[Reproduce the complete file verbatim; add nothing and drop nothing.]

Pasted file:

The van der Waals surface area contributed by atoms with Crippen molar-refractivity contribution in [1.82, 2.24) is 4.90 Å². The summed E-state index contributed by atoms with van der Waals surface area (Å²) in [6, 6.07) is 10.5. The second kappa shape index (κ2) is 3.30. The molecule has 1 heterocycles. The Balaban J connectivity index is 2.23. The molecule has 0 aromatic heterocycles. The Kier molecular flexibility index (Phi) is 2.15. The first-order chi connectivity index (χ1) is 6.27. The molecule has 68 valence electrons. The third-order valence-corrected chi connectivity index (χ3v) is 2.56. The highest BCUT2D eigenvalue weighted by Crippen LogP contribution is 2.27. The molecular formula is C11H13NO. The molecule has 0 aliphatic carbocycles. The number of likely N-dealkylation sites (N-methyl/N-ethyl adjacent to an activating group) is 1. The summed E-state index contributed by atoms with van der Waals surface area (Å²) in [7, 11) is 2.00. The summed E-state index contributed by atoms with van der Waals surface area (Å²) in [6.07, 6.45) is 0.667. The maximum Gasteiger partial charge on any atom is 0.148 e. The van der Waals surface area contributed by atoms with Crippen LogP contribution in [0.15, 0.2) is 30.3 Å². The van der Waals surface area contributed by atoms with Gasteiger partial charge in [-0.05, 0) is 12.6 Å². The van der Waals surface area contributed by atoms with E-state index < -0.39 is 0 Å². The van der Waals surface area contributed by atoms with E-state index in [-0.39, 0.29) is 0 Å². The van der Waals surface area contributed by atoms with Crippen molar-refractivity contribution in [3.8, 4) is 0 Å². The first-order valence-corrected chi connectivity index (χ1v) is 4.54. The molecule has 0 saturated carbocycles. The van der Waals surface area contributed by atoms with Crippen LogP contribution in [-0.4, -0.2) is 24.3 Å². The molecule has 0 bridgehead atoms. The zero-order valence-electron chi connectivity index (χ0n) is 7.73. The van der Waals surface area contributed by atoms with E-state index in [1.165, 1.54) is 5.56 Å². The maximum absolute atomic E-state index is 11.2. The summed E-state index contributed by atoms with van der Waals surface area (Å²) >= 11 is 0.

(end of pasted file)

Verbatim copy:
The van der Waals surface area contributed by atoms with Crippen molar-refractivity contribution in [1.82, 2.24) is 4.90 Å². The summed E-state index contributed by atoms with van der Waals surface area (Å²) in [6, 6.07) is 10.5. The second kappa shape index (κ2) is 3.30. The molecule has 1 heterocycles. The Balaban J connectivity index is 2.23. The molecule has 0 aromatic heterocycles. The Kier molecular flexibility index (Phi) is 2.15. The first-order chi connectivity index (χ1) is 6.27. The molecule has 68 valence electrons. The third-order valence-corrected chi connectivity index (χ3v) is 2.56. The highest BCUT2D eigenvalue weighted by Crippen LogP contribution is 2.27. The molecular formula is C11H13NO. The molecule has 0 aliphatic carbocycles. The number of likely N-dealkylation sites (N-methyl/N-ethyl adjacent to an activating group) is 1. The summed E-state index contributed by atoms with van der Waals surface area (Å²) in [7, 11) is 2.00. The summed E-state index contributed by atoms with van der Waals surface area (Å²) in [6.07, 6.45) is 0.667. The maximum Gasteiger partial charge on any atom is 0.148 e. The van der Waals surface area contributed by atoms with Crippen LogP contribution in [0.15, 0.2) is 30.3 Å². The van der Waals surface area contributed by atoms with Gasteiger partial charge in [-0.05, 0) is 12.6 Å². The van der Waals surface area contributed by atoms with E-state index < -0.39 is 0 Å². The van der Waals surface area contributed by atoms with E-state index in [-0.39, 0.29) is 0 Å². The van der Waals surface area contributed by atoms with Crippen molar-refractivity contribution in [3.8, 4) is 0 Å². The first-order valence-corrected chi connectivity index (χ1v) is 4.54. The molecule has 0 saturated carbocycles. The van der Waals surface area contributed by atoms with Crippen LogP contribution in [-0.4, -0.2) is 24.3 Å². The molecule has 0 bridgehead atoms. The zero-order valence-electron chi connectivity index (χ0n) is 7.73. The van der Waals surface area contributed by atoms with E-state index in [1.165, 1.54) is 5.56 Å². The maximum absolute atomic E-state index is 11.2. The summed E-state index contributed by atoms with van der Waals surface area (Å²) >= 11 is 0.